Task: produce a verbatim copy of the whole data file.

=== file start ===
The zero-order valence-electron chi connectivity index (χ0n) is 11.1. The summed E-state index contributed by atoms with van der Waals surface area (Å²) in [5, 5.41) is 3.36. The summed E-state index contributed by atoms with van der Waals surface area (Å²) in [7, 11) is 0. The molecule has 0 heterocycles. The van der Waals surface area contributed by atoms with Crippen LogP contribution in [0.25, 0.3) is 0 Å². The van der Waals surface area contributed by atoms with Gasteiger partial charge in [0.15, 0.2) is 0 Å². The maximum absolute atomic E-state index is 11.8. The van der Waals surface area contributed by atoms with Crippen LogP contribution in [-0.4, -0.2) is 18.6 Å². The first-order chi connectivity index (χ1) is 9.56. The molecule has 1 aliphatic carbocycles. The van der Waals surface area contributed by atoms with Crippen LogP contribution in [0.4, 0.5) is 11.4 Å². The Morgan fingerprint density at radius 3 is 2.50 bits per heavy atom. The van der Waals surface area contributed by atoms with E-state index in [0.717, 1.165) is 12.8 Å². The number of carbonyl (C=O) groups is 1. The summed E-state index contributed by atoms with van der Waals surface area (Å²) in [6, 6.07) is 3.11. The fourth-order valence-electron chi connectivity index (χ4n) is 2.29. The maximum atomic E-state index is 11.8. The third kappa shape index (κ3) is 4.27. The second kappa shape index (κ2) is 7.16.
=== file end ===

The zero-order valence-electron chi connectivity index (χ0n) is 11.1. The summed E-state index contributed by atoms with van der Waals surface area (Å²) in [5, 5.41) is 3.36. The summed E-state index contributed by atoms with van der Waals surface area (Å²) in [7, 11) is 0. The molecule has 0 heterocycles. The van der Waals surface area contributed by atoms with Crippen LogP contribution in [0.25, 0.3) is 0 Å². The van der Waals surface area contributed by atoms with Gasteiger partial charge in [0.15, 0.2) is 0 Å². The maximum absolute atomic E-state index is 11.8. The van der Waals surface area contributed by atoms with Crippen LogP contribution in [-0.4, -0.2) is 18.6 Å². The first-order chi connectivity index (χ1) is 9.56. The molecule has 1 aliphatic carbocycles. The van der Waals surface area contributed by atoms with Crippen LogP contribution in [0.4, 0.5) is 11.4 Å². The Morgan fingerprint density at radius 3 is 2.50 bits per heavy atom. The van der Waals surface area contributed by atoms with E-state index in [0.717, 1.165) is 12.8 Å². The number of carbonyl (C=O) groups is 1. The summed E-state index contributed by atoms with van der Waals surface area (Å²) in [6, 6.07) is 3.11. The fourth-order valence-electron chi connectivity index (χ4n) is 2.29. The maximum atomic E-state index is 11.8. The third kappa shape index (κ3) is 4.27. The second kappa shape index (κ2) is 7.16.